Two new COVID-19 deaths were reported in Pasadena Friday, along with 17 new infections, as California’s death toll exceeded 9,000 and confirmed infections approached a half-million, authorities said.
One of the two Pasadena patients who lost their lives was believed to have contracted the novel coronavirus during a Father’s Day gathering, while the other appeared to have become infected in the workplace, city spokeswoman Lisa Derderian said. Both were men in their 70s.
A total of 107 deaths in Pasadena were attributed to the virus, according to city data. Total cumulative detected cases in the city had reached 1,973.
While people under 40 have accounted for the majority of new infections for more than a month, the virus has more recently been increasingly spreading among children, officials said.
“In the last two weeks, there has been a 62% increase in cases in children less than 18 years old and a 32.4% increase in cases among adults 18 to 40 years old,” Derderian said.
“We have seen only modest increases in cases among the seniors,” she said. “And while the cases have increased the most among children less than 18, the majority of our cases continue to be in adults 20 to 40 years old.”
Huntington Hospital was treating 46 COVID-19 patients on Friday, with 11 tests pending, according to hospital data.
At least 330 people have been hospitalized in Pasadena at some point due to the pandemic, city data shows.
When it comes to businesses, Pasadena Public Health Director Dr. Ying-Ying Goh said the biggest problem health officials were seeing was failure to promptly report infections.
She reminded businesses that they have a legal responsibility to report confirmed COVID-19 infections in the workplace to the health department.
“What we really want employers to do is to call us immediately,” Goh said. If employers report COVID-19 cases right away, before they become outbreaks, “We could intervene and prevent them from blossoming into many cases,” Goh said.
Some business owners may fear that they report an infection, health officials will close them down.
But in reality, through early intervention, “We want to stop that from happening,” Goh said. Without early intervention, it’s not health officials who will close businesses down, “it’s the coronavirus.”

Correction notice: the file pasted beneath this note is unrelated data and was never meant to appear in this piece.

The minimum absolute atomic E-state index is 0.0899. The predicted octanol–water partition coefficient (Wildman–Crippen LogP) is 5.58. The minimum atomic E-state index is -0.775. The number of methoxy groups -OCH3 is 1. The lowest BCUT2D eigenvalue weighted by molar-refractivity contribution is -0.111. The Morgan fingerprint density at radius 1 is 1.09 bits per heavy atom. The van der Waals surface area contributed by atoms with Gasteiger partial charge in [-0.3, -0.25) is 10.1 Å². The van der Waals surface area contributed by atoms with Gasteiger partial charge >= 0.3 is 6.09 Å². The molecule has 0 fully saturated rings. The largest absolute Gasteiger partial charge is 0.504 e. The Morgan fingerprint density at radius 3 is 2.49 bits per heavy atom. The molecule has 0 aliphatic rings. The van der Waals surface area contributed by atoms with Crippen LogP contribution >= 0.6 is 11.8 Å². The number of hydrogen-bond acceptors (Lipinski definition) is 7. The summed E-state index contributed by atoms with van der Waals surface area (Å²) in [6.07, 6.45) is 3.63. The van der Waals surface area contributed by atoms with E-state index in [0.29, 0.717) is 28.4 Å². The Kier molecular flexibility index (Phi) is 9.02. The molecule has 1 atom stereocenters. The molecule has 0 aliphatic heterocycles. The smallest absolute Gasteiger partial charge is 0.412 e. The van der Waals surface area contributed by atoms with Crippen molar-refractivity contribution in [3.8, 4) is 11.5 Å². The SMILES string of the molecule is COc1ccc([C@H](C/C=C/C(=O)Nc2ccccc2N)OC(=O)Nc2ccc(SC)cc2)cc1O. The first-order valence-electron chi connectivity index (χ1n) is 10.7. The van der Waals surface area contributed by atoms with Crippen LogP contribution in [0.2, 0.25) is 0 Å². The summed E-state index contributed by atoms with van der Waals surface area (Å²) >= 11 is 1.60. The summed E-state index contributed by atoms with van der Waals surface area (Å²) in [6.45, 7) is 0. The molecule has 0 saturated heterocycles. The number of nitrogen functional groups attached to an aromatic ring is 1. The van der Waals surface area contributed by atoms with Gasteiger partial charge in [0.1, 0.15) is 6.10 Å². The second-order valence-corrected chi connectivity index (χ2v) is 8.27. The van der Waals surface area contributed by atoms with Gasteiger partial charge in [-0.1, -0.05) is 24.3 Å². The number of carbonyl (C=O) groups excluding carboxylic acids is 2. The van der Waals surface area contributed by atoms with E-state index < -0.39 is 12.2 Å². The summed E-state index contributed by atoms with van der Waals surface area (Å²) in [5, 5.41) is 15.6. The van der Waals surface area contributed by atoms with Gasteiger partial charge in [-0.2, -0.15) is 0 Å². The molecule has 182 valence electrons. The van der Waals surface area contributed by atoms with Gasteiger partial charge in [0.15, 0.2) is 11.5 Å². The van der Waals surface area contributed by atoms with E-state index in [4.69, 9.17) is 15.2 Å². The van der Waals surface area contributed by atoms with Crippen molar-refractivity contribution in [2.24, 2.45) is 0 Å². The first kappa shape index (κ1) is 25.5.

An infection in the workplace does not reflect poorly on a business or indicate it has not been following safety protocols, Goh said.
Employees have individual lives outside of the workplace, and not all infections can be prevented, she said. “It’s not a sign of failure of the workplace.”
Los Angeles County health officials announced 2,651 new COVID-19 cases and 69 new deaths on Friday, bringing the county’s totals to 188,481 infections and 4,621 deaths.
Just over 2,000 people were hospitalized with the novel coronavirus, with 29% of them in intensive care units and 18% of them being treated with ventilators, the L.A. County Department of Public Health said in a written statement. Another 566 people were hospitalized with “suspected cases” of COVID-19.
“As we are seeing increases these past few days in the numbers of people dying from COVID-19, the reality of the devastation cannot be ignored. Nor can we ignore the reality that there are actions each person can take to prevent these tragic outcomes,” L.A. County Director of Public Health Barbara Ferrer said. “Together, we can slow the spread of this deadly virus with simple acts of respect and kindness — wear a face covering, avoid gathering with people you don’t live with, stay home as much as possible, and practice hand hygiene. Together, we can heal.”
County health officials also called on businesses to help fight the spread of the virus through prompt reporting of employee infections.
“Businesses are also responsible for helping to slow the spread of COVID-19 and they must report COVID-19 outbreaks to Public Health. This is a key element in the County’s recovery journey,” the county statement said. “Health Officer Orders require businesses with three or more known cases of COVID-19 over the span of 14 days, to report the outbreak to Public Health. Employers who have one known case within the workplace must have a protocol that requires that person to self-isolate at home and anyone exposed to self-quarantine.”
Employees were urged to report employers who were not disclosing COVID-19 infections to authorities.
The California Department of Public Health announced 8,086 new detected infections and 96 new deaths on Friday. The state has now seen 493,588 infections in all, as well as 9,005 deaths.
Among the newly reported deaths was that of
“The seven-day average number of new cases is 8,322 per day,” state health officials said in a written statement. “The 7-day average from the week prior was 9,881”
Thirty-seven counties, including L.A. County, remained on the governor’s watch list, with restrictions in place including a ban on gatherings, indoor dining and other activities.
As of Friday, L.A. County accounted for 38% of all COVID-19 cases in California and 51% of all the state’s reported deaths.